Editor’s note: The Associated Press reported that on Feb. 27, the state athletic association lifted its limits on newspapers' sale of photos from the state girls' high school basketball tournament, allowing photographers to take pictures at will.
NEW ORLEANS — Photographers walked out of last night's girl's high school
basketball tournament, rather than sign a form the Louisiana High School
Athletic Association was demanding that would limit newspapers' sale of photos
from the games.
The dispute is over who controls the photographic rights from the games and
if newspapers have the right to resell the game's pictures, said Tommy Henry,
commissioner of the association.
"We have a man that has been taking and selling pictures for the tournaments
since 1983," Henry said. "Now they want to do that. This is exploitation by the
Allowing newspapers to sell copies of its photos would violate the LHSAA's
contract with Musemeche Photography, Henry said. To prevent that, photographers
were asked to sign a form that said only the photos that physically appear in a
newspaper could be sold.
"The issue is not the resale of photos or even the posting of the pictures to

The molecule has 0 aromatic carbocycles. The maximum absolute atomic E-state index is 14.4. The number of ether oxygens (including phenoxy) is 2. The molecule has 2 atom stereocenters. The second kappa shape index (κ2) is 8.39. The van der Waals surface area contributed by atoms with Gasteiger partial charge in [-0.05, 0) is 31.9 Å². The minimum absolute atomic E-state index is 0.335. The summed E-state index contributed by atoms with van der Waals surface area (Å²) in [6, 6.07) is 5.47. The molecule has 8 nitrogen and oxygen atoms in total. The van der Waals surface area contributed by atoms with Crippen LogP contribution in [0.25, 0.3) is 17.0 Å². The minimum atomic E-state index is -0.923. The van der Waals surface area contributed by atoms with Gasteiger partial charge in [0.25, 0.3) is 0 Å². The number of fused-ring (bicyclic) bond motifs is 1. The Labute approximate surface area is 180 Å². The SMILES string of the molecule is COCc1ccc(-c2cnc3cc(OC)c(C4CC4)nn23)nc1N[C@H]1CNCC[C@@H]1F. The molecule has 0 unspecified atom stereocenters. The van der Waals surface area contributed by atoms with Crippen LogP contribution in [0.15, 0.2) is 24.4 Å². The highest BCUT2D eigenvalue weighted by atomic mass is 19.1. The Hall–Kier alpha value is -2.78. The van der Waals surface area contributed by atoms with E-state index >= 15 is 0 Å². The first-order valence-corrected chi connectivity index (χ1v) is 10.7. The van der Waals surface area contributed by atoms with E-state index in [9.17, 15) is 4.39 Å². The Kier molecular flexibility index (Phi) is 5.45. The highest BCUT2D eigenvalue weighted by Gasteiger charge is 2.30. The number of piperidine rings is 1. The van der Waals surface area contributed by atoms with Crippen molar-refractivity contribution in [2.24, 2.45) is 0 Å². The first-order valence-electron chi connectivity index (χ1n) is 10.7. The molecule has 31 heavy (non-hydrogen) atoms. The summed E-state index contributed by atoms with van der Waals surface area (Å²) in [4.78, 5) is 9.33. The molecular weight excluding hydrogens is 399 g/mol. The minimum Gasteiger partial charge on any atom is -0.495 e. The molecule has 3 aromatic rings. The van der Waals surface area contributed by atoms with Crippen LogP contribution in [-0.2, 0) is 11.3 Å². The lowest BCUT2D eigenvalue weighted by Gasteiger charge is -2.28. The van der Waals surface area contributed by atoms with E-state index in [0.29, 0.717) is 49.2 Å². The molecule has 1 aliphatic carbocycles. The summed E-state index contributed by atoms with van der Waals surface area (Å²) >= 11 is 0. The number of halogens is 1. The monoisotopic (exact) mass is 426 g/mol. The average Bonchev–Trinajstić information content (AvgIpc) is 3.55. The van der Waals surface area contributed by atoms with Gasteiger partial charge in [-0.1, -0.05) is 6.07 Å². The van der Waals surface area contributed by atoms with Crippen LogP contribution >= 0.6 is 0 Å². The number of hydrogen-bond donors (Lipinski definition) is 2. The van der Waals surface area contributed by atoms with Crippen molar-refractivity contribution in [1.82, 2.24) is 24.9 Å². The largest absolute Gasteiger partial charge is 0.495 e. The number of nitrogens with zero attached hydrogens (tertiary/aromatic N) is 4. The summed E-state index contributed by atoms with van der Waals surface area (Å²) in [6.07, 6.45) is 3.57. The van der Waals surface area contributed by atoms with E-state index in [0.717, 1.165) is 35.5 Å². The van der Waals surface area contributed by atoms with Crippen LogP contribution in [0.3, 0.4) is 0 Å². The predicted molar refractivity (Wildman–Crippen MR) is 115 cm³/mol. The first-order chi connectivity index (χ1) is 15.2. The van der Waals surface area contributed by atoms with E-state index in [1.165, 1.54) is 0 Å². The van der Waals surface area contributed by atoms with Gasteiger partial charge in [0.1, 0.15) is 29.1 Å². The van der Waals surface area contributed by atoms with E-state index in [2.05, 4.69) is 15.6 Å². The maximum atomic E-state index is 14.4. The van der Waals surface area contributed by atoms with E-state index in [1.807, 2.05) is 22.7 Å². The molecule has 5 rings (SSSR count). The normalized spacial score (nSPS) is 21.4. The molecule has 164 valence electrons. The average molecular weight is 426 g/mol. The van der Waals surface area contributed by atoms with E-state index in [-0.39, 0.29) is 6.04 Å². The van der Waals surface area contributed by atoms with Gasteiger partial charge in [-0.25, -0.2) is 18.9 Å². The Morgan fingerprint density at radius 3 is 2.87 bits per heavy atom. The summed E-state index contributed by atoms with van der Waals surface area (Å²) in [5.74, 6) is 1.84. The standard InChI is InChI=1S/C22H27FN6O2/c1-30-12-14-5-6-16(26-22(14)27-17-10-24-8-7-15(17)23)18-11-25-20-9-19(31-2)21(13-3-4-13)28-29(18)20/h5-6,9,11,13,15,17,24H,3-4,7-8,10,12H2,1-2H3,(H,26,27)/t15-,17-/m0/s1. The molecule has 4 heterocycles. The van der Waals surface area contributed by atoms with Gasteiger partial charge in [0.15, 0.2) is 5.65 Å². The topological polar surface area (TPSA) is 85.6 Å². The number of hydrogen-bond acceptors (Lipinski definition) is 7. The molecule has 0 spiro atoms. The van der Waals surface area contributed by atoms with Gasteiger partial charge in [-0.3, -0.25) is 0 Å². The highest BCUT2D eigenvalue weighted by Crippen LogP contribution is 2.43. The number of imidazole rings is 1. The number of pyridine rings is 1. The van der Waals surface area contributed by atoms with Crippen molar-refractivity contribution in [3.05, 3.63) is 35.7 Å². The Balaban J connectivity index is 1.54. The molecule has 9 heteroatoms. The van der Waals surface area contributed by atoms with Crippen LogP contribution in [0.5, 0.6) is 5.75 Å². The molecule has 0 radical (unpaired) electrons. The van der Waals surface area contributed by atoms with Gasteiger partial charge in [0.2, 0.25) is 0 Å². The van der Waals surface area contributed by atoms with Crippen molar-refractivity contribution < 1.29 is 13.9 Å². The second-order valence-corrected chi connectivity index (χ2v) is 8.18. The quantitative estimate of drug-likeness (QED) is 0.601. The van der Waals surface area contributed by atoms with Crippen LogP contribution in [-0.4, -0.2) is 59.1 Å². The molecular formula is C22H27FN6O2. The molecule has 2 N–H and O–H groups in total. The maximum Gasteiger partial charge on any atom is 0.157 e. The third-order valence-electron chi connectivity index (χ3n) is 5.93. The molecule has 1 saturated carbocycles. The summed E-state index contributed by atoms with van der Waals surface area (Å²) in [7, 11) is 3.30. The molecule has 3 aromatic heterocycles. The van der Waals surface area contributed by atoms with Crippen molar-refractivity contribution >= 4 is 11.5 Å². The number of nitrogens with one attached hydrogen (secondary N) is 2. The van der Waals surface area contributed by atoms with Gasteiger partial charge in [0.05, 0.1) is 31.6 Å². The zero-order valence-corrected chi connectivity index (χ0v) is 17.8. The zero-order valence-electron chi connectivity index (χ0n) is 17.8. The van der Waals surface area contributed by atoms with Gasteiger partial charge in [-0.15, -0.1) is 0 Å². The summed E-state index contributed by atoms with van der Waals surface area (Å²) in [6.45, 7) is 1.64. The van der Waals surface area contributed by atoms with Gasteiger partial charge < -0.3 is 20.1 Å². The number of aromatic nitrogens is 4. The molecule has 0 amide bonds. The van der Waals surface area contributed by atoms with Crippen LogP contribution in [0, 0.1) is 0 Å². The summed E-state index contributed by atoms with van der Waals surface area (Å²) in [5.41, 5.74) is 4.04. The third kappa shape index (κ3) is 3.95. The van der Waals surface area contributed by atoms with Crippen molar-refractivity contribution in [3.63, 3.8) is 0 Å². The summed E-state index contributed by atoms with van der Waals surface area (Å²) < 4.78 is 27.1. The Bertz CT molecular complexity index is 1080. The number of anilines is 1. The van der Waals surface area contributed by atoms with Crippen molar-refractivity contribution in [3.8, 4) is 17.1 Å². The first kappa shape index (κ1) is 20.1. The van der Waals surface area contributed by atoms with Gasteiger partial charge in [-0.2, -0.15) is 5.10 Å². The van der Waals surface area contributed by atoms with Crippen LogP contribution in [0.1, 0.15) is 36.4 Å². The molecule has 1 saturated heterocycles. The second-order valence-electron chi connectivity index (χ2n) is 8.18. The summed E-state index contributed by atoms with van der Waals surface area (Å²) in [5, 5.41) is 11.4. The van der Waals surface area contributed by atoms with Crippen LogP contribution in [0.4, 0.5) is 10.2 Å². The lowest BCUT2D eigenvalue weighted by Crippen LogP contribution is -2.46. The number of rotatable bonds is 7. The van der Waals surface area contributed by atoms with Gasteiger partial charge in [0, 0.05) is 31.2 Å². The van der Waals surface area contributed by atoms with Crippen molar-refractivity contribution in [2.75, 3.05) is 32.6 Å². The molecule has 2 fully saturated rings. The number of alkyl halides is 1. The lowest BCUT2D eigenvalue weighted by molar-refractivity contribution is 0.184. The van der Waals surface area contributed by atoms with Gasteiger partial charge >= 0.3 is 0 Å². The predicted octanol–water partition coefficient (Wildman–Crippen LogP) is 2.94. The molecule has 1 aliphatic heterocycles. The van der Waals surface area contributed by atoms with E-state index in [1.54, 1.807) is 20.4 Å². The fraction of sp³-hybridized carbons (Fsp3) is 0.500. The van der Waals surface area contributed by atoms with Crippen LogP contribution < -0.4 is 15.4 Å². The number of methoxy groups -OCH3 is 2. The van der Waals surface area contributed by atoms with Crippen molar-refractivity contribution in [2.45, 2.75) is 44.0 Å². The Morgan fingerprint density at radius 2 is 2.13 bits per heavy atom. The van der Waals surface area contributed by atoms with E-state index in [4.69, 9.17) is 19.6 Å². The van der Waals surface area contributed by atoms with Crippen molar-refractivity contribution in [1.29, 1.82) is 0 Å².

our Web site," said Baton Rouge Advocate Executive Editor Carl Redman.
"To me the issue is very much who controls the content of our newspaper. Do we
control it or does an outside agency?"
Redman likened the LHSAA request to having the Legislature demand that
newspapers could only take or publish limited photos of it.
"Obviously we object to this," said Kathy Spurlock, executive editor of
The (Monroe) News-Star. "These are high school games, played in a
public setting and open to the public. We are the representatives of the public
and have a right to cover the event and use our material as we see fit."
"We believe we have the right to decide what to do with our photographs,"
said Jim Amoss, editor of The Times-Picayune of New Orleans. "In our
view, there is no difference whether we choose to publish a photo in print or on
The dispute over photographic rights has been brewing for at least two years,
but came to a head yesterday.
"We were hoping to get a grace period and be able to work this out," said Pam
Mitchell-Wagner, executive director of the Louisiana Press Association. "We look
at this as a freedom-of-the-press issue. We can't allow anyone to dictate how we
cover an event."
Posting pictures to Web sites is a common occurrence, editors across the
"Multimedia is the trendy thing now," said Hammond Daily Star
Executive Editor Lil Mirando. "You may only have one picture in the paper, but
people know they can find more on the Web site."
For a high school soccer game, the News-Star posted 12 pictures on
Friday night, Spurlock said.
Although pictures on Web sites are for sale, editors said there was not much
"The Web site is an extension of the paper," said Rod Richardson, managing
editor of The (Shreveport) Times. "What difference does it make if
we have pictures there or in the paper?"
Newspapers said they would carry stories without pictures today.
"And we'll run a story letting our readers know why," said Spurlock.